The recent decade has seen major advances in artificial intelligence and neuro-technology. The emergence of brain-computer interfaces, or BCIs (see our previous article on BCIs) brings to the forefront an exciting possibility that could enable people with neurological injury or disease to restore communication, independence and mobility.
Until recently, these brain-computer interactions required cables and wired connections to engage with external devices. However, a recent clinical trial by researchers at BrainGate consortium, demonstrated that these interactions can now be done completely wirelessly. In this early clinical trial, two participants, both paralyzed due to spinal cord injuries, were able to wirelessly point, click and type on a computer, simply by thinking about doing so.
This was possible through the use of a small device, about 5 cm long weighing 40 grams. It contains the entire skull and replaces the traditional wires. This device is implanted into the skull surgically, where it sits on the user’s head and directly reads brain signals and interprets the user’s commands. Similarly to WiFi or Bluetooth technologies, the device then communicates with external computers through various “through-the-air” algorithms.
How does it work?
Briefly, an array of 200 specially designed electrodes are implanted into the brain’s motor cortex. These electrodes pick up neuronal signals within the region of the brain associated with motor activity. Mathematical models and computer algorithms are subsequently used to decode these signals, interpreting the intent indicated by the user’s brain. Decoded information from the electrodes is then relayed back to a connected wireless transmitter that sits atop the user’s head. Eventually, the desired commands interpreted by the computer are executed, allowing the user to complete their intended activity, such as typing on a tablet computer, controlling a robotic arm or even playing video games.
How can this be useful?
This breakthrough is an important step toward giving people who have lost their ability to move, their autonomy back. John Simeral, an Assistant Professor of Engineering at Brown university and a member of BrainGate said that “people no longer need to be physically tethered to equipment, which opens up new possibilities in terms of how the system can be used”. Leigh Hochberg, a Critical Care Neurologist and the Director of Rehabilitation Research and Development Center for Neurorestoration and Neurotechnology, shares Simeral’s views. Highlighting the importance of this breakthrough, making humans unencumbered to cables, she notes, “this system [is] able to look at brain activity, at home, over long periods in a way that was nearly impossible before”.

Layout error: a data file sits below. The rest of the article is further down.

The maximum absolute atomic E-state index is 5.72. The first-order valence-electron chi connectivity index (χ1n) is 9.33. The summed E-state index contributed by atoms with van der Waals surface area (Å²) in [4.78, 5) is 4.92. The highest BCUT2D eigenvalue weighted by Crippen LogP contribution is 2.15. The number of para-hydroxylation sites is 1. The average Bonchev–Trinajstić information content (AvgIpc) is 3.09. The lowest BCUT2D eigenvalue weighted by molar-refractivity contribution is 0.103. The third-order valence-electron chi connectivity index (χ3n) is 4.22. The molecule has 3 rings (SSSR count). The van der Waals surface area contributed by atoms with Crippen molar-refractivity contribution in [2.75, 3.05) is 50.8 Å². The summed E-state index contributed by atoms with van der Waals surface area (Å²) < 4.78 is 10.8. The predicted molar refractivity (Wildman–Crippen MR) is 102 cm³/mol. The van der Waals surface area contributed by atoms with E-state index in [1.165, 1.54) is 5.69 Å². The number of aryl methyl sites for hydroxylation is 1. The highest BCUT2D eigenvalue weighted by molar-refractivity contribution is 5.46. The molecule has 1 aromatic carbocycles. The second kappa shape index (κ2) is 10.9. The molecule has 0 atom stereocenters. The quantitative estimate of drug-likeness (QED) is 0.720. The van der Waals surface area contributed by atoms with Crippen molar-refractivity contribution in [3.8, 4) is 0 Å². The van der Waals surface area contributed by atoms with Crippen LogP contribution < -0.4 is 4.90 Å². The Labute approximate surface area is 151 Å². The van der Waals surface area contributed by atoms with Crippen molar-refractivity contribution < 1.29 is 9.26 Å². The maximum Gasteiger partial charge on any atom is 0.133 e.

Other significant breakthroughs are happening at Neuralink. For instance, Elon Musk’s latest project. Earlier this month, Neuralink shared a demonstration of a macaque monkey named Pager, playing video games simply with his mind. Pager had two neuralink chips implanted in his brain. Similarly to the technology used in the BrainGate clinical trial, these chips then picked up neuronal signals in Pager’s brain, and proceeded to decode them into commands and movements.
While giving people the ability to control computerized devices purely with their mind may sound like science-fiction, these breakthroughs are pushing the frontiers of BCIs for human use. The possibilities of which are not far into the future. Breakthroughs such as these open up exciting new possibilities in neuroscience research and patient care, while also providing crucial insights into human consciousness and next generation neurotechnologies.
Here are some videos you can watch:
BrainGate clinical trial: J. D. Simeral et al., “Home Use of a Percutaneous Wireless Intracortical Brain-Computer Interface by Individuals With Tetraplegia,” in IEEE Transactions on Biomedical Engineering, doi: 10.1109/TBME.2021.3069119.
Featured photo: Pexels free domain
Edited by Malavika